Schmidt: Institutional Brands Over Individual Journalists

Next the interview moved on to Schmidt’s statements about the internet being a “sewer” that brands such as major newspapers can help sort out. Is it just newspapers that have the important brands that people recognize as trusted sources, when it comes to journalism?

There are two different views. There are two different views even within Google. So one view goes like this: The institution becomes less important but the writer remains as important. So that’s sort of the new view.

I don’t happen to agree with this, but I want to make sure I report it accurately. And the rough argument goes like this: Newspapers existed because you needed an aggregation point of great talent. But you really go to a newspaper to read the writers. And because they have so many other outlets, they will become more like freelancers in this model. They will be paid by institutions and they’ll make enough money to get through the day and people will follow them. And some writers will become so famous that they’ll be like basketball stars – they’ll have large salaries and speaking [and] book deals and things like that, although the majority won’t get there.

I disagree with that view, because I believe that there is a value to the brand of the aggregator as well as this trust issue that I was discussing earlier that ultimately a freelance reporter, that ultimately it would be difficult for freelance reporters, as much as we favor them, to operate without at least some institutions of trust. And trust in two ways: trust to the reader, and trust to the sources.

I found his response fascinating, especially the discussion of a split within Google itself. All too often, there’s an assumption that Google has a monolithic view of everything. When it comes to newspapers, I think many newspaper business executives assume Google’s goal is to destroy their brands, to favor the blogs and aggregators, to be a newspaper-killing aggregator itself.

Instead, Schmidt’s not endorsing some massive revolution that will sweep mainstream publications away, with an air of good riddance. He seems to view the institutions that we now have as essential.

A Rise Of New Brands? Some…

Does this mean the institutional journalism brands we have now are locked in stone? Are there new brands that have arisen, new online ones?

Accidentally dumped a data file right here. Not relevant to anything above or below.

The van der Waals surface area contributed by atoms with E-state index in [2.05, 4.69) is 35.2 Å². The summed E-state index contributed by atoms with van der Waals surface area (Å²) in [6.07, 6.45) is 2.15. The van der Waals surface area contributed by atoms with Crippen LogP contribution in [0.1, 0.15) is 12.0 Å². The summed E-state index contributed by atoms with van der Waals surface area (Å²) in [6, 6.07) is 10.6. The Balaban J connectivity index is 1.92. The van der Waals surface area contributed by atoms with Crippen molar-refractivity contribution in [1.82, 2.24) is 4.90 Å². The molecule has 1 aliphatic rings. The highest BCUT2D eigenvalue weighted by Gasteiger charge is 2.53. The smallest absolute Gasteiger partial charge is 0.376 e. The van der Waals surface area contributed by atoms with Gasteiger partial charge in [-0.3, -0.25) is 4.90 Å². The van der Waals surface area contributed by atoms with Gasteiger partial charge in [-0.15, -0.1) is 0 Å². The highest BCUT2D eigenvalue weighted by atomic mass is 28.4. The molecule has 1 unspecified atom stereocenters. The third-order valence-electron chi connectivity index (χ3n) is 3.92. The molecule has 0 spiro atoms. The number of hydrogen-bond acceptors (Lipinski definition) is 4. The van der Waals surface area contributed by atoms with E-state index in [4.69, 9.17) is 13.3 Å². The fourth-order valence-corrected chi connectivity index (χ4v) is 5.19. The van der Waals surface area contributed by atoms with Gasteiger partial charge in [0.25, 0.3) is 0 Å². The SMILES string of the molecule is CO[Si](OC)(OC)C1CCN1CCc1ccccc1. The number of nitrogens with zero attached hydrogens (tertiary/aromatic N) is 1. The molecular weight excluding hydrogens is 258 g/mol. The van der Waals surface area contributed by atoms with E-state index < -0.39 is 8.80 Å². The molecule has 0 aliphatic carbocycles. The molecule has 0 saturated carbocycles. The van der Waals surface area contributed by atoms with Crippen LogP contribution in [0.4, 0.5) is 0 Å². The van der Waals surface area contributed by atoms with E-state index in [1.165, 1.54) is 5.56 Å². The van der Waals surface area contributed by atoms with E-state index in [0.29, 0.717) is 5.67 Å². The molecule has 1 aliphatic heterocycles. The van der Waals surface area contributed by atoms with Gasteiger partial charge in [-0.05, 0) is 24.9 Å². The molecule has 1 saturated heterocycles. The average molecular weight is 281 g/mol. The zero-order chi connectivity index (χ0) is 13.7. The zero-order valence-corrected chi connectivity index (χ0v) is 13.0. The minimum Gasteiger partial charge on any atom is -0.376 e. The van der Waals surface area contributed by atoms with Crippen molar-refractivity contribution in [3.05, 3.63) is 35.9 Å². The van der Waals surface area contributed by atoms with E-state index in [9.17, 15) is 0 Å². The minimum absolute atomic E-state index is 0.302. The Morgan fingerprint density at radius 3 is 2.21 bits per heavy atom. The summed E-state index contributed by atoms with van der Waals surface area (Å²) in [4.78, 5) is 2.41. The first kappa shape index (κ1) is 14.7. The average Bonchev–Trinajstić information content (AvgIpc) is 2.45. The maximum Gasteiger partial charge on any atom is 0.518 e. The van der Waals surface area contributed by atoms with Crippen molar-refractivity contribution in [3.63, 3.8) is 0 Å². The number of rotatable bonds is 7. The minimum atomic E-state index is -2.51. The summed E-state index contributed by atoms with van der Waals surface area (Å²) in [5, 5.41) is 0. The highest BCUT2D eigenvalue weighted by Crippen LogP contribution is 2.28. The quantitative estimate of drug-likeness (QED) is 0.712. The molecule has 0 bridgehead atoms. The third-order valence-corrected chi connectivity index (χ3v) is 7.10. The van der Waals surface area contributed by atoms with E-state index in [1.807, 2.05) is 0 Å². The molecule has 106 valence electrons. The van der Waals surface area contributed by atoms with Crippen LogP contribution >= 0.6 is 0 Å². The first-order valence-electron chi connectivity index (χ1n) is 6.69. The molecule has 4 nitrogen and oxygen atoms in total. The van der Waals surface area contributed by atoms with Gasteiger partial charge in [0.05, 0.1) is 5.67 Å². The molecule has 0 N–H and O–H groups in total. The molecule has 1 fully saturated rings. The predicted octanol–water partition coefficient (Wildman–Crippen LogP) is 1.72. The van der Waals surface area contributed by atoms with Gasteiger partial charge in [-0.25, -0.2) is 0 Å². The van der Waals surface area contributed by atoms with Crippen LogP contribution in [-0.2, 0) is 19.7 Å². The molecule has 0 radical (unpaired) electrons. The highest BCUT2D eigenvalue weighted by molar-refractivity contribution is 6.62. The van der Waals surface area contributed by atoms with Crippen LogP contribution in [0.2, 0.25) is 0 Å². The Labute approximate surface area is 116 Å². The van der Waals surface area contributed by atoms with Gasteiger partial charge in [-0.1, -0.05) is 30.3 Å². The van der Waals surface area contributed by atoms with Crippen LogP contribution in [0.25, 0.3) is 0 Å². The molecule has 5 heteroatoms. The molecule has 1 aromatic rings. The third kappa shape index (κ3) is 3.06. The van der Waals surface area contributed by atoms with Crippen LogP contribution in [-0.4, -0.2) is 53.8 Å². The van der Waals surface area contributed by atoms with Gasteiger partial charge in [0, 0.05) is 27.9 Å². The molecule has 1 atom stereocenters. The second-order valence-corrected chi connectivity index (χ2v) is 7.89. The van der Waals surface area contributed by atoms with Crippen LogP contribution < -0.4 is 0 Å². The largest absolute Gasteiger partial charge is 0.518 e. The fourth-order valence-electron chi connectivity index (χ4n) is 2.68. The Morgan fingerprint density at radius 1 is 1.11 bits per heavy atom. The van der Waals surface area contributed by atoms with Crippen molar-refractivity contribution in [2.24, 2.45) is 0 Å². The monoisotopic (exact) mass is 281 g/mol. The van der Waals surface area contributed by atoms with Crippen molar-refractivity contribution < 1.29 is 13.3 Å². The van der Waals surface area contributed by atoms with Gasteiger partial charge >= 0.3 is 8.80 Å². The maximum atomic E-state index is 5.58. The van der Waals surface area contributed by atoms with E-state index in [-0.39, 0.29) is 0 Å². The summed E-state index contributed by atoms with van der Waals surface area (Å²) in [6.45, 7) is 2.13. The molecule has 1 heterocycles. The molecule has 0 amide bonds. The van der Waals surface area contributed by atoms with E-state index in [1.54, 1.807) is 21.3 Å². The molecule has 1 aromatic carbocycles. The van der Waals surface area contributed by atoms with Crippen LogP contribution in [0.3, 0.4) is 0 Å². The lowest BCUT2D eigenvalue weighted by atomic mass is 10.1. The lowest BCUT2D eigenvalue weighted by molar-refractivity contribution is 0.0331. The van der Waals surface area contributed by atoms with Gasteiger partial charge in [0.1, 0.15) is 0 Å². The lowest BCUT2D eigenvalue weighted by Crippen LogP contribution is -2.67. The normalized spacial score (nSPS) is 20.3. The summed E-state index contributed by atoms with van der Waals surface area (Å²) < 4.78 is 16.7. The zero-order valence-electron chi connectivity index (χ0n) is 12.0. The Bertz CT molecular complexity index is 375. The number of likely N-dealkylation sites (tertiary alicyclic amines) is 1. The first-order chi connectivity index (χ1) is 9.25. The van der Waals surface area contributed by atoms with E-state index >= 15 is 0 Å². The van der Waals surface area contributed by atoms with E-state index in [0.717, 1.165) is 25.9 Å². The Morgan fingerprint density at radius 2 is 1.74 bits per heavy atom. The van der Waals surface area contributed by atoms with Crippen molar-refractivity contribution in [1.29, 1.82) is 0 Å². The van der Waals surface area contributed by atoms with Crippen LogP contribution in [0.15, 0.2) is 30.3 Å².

Well, the most obvious one is Politico. So there is an example. I think it’s reasonable to say that there will be, in every category of information, there will be a couple of new brands that are Internet-only. An example in our world is TechCrunch….

All Things Digital is another one. So those are some of the brands that didn’t exist 10 years ago. And if you think about it, they’re defined by the personalities of their founders.

I asked if we should mourn some of the mainstream brands that will inevitably disappear.

Well I’ll tell you a story. I’ve been in this industry for 30 years, and during this time there has always been headline conferences that were very exclusive. And when I was a young executive I assumed that they would live forever. So the Agenda Conference was an example. For me, that was the most important professional event of the whole year. I would make sure that if I was invited I would go. I really enjoyed it. It was very, very important. When was the last Agenda conference? A long time ago.

So, do I mourn that? Yeah, I had a really good time. But society moves forward. New brands emerge. How old is the Starbucks brand? What would we do without Starbucks today? So the point about brands is that while it’s true that brands do end, new brands emerge. So it’s possible that the sum of the brands we were just talking about could ultimately… I’m not suggesting it can’t happen, I’m suggesting it’s very hard.

So, San Jose news. What is the brand that I will go to for news about San Jose? Well, I’ve got the San Jose Mercury News. Let’s assume for the purposes of argument that that’s in decline, which I think is without question. What’s the new brand that I’ll go to? I actually don’t know.

Google & The AP

Next I asked about Google’s current negotiations with the Associated Press. The AP ratcheted up suggestions earlier this year that it wasn’t getting a fair deal from Google from its current agreement, which was cut in 2006. The AP has also suggested that Google should be rewarding “recognizable news brands” more in its regular web search results. What’s the beef? Did the AP not get a good enough deal in the first place?

I would rather not discuss a business negotiation. But you’re smart enough to understand that this is a business negotiation. I am sure we will come to a good deal for all parties. How’s that? I was rather humored by the public criticisms because – there was all this criticism – we have a deal with the Associated Press that’s in place today. So, and surely they’re aware of this.

Indeed, I expect a deal will be struck. But my worry is that “must-carry” publications like the AP will get attended to at the expense of online publications that, as even Schmidt says, struggle to build their own revenues. And given how we’ve had suggestions that the health of democracy is at stake, if mainstream publications can’t get deals with Google, shouldn’t the AP terms be public. So that everyone knows what’s being given?

The fact of the matter is, the problems that are occurring in the industry are intrinsic. They need to be addressed. We’re doing what we can think of and we’ve been upfront about working on those. This is ultimately about money and the difficulty people are having of bringing in revenue. Again, I understand that.

So, in the private discussions with the AP, if the AP wants to do everything public then I’m sure we would consider that. But usually business negotiations are done in private for precisely the reason that people think it’s competitive.

OK, AP, so how about it? I sent the AP what Schmidt said and asked if it would be willing to publish the terms of any deal with Google. No luck. I was told: